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BridgeNet is transforming the future of New Westminster’s business landscape

The City of New Westminster takes a giant step towards its goal of becoming an intelligent city with its open-access fibre network

New Westminster’s evolution from an industrial- to a knowledge-based economy is about to accelerate— to 1,000 megabytes per second, to be exact. That’s how fast the city’s new open-access fibre network, BridgeNet, can transfer data for businesses and residential high-rises throughout its commercial districts. That’s 40 times faster than traditional copper wire—big news for anyone in creative, tech, health care, finance and other industries that rely on efficient big-data transfer. And “open access” means they’ll be connecting affordably via one of a growing list of innovative Internet service providers (ISPs), including AEBC, Novus, Uniserve and Urbanfibre.

In its aspirations to become an “intelligent city,” New Westminster had an advantage most other municipalities don’t: a city-owned electrical utility. With trucks, equipment and specialized workers already available, the City decided a decade ago to install empty fibre conduit while streets were open for service upgrades, saving the largest expense of new infrastructure. Today BridgeNet is operational, and the city is hoping to take advantage of another unique asset: geography. Occupying the bull’s-eye position in Metro Vancouver, the compact city (only 15 square kilometres) boasts five SkyTrain stations, making it incredibly accessible for commuters.

“If you’re an existing business in the city, BridgeNet makes access more affordable,” says Blair Fryer, economic development manager. “If you’re a new creative- tech- or knowledge-based company, it provides yet another reason to really give New Westminster a hard look when choosing a place to grow.”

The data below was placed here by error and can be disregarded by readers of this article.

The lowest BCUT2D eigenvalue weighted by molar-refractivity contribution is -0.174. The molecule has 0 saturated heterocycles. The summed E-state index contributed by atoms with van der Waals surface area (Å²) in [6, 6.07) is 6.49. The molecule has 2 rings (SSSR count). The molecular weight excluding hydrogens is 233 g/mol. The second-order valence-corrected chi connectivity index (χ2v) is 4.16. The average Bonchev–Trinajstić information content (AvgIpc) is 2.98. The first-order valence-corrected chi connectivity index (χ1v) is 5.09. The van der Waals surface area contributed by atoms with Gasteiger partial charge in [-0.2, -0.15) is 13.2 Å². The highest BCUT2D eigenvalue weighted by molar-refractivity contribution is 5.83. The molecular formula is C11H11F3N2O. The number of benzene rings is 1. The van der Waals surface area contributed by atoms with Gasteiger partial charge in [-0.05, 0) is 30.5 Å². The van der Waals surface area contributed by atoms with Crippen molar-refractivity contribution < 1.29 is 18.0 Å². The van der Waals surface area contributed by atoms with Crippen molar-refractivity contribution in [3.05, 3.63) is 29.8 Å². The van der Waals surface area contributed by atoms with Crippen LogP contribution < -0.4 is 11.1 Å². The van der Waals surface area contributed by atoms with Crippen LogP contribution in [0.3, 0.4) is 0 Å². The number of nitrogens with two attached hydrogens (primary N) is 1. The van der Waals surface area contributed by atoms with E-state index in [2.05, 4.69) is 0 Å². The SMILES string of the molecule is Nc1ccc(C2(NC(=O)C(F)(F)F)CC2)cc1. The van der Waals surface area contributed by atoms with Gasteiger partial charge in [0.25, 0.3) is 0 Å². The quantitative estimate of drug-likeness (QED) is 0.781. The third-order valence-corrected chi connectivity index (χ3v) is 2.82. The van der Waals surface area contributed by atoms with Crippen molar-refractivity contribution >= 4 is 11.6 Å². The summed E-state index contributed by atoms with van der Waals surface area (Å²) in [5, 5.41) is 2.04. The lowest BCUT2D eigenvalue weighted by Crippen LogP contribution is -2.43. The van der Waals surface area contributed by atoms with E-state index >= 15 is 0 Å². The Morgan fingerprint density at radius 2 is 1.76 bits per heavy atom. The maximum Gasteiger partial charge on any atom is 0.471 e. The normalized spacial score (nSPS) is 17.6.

Peter Keung is managing director of Mugo, a website enterprise company that relocated from Vancouver two years ago, motivated by New Westminster’s centrality, inexpensive and river-view office spaces, and growing tech community.

For him, BridgeNet is more than just high-speed access. “It’s a concrete way the City is showing they’re serious about investing in the knowledge economy to attract like-minded businesses and tech talent so we can grow,” says Keung. “My company is small, but we’ve already expanded from five to eight people since moving to New Westminster.”

A successful shift to a knowledge-based economy will be dependent on more than just infrastructure. New Westminster’s strategy is modelled on “the Intelligent Community Forum, a New York-based think tank looking at how more than 100 communities around the world have leveraged access to broadband fibre to improve local economies and quality of life,” explains Fryer.

In New Westminster, “intelligent city” means drawing on the experience of citizens. A digital inclusion committee, for example, composed of leaders from the social service sector, devises ways to make technology more accessible. A knowledge workforce committee, comprising representatives from The Justice Institute of British Columbia, New Westminster School District, Douglas College and CG Masters Academy among others, is considering how curriculums can be made more relevant to tech-dependent sectors. And an innovation committee, loaded with local entrepreneurs, is looking at ways to nurture forward-thinking businesses.
Making BridgeNet accessible to residents through its Internet service providers is the first, hardest and most exciting step, says Michael Hrybyk, faculty member at Douglas College and founder and former CEO of BCNet.

“New West’s approach is different: we installed the infrastructure to encourage smaller innovative ISPs to offer services,” explains Hrybyk, who is also co-chair of New Westminster’s Intelligent City Advisory Committee. “The Internet started this way, all the little ISPs years ago taking risks and putting modems up, and very creative people layering ideas and innovation on top. Software and other industries will blossom because of the infrastructure New Westminster now has in place with BridgeNet.”